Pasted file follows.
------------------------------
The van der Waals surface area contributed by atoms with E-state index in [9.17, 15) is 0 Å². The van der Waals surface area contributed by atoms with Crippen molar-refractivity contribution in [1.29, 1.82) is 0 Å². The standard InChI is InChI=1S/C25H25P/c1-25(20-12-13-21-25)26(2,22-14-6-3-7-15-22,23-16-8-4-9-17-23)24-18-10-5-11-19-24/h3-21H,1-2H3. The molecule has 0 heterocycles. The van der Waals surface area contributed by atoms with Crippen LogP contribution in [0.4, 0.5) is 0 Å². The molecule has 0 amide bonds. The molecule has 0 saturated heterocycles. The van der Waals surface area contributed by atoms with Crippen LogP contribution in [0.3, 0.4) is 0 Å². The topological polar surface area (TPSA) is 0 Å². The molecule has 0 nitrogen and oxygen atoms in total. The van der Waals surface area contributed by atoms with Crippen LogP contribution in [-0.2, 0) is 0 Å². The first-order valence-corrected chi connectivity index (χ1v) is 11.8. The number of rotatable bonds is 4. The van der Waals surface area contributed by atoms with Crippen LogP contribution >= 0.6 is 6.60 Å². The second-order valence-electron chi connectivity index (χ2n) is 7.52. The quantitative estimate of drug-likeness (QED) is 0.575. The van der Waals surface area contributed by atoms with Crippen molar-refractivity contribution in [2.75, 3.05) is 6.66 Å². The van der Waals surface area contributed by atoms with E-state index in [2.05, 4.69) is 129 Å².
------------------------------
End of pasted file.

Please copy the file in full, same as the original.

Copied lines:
The van der Waals surface area contributed by atoms with E-state index in [9.17, 15) is 0 Å². The van der Waals surface area contributed by atoms with Crippen molar-refractivity contribution in [1.29, 1.82) is 0 Å². The standard InChI is InChI=1S/C25H25P/c1-25(20-12-13-21-25)26(2,22-14-6-3-7-15-22,23-16-8-4-9-17-23)24-18-10-5-11-19-24/h3-21H,1-2H3. The molecule has 0 heterocycles. The van der Waals surface area contributed by atoms with Crippen LogP contribution in [0.4, 0.5) is 0 Å². The molecule has 0 amide bonds. The molecule has 0 saturated heterocycles. The van der Waals surface area contributed by atoms with Crippen LogP contribution in [0.3, 0.4) is 0 Å². The topological polar surface area (TPSA) is 0 Å². The molecule has 0 nitrogen and oxygen atoms in total. The van der Waals surface area contributed by atoms with Crippen LogP contribution in [-0.2, 0) is 0 Å². The first-order valence-corrected chi connectivity index (χ1v) is 11.8. The number of rotatable bonds is 4. The van der Waals surface area contributed by atoms with Crippen LogP contribution >= 0.6 is 6.60 Å². The second-order valence-electron chi connectivity index (χ2n) is 7.52. The quantitative estimate of drug-likeness (QED) is 0.575. The van der Waals surface area contributed by atoms with Crippen molar-refractivity contribution in [2.75, 3.05) is 6.66 Å². The van der Waals surface area contributed by atoms with E-state index in [2.05, 4.69) is 129 Å².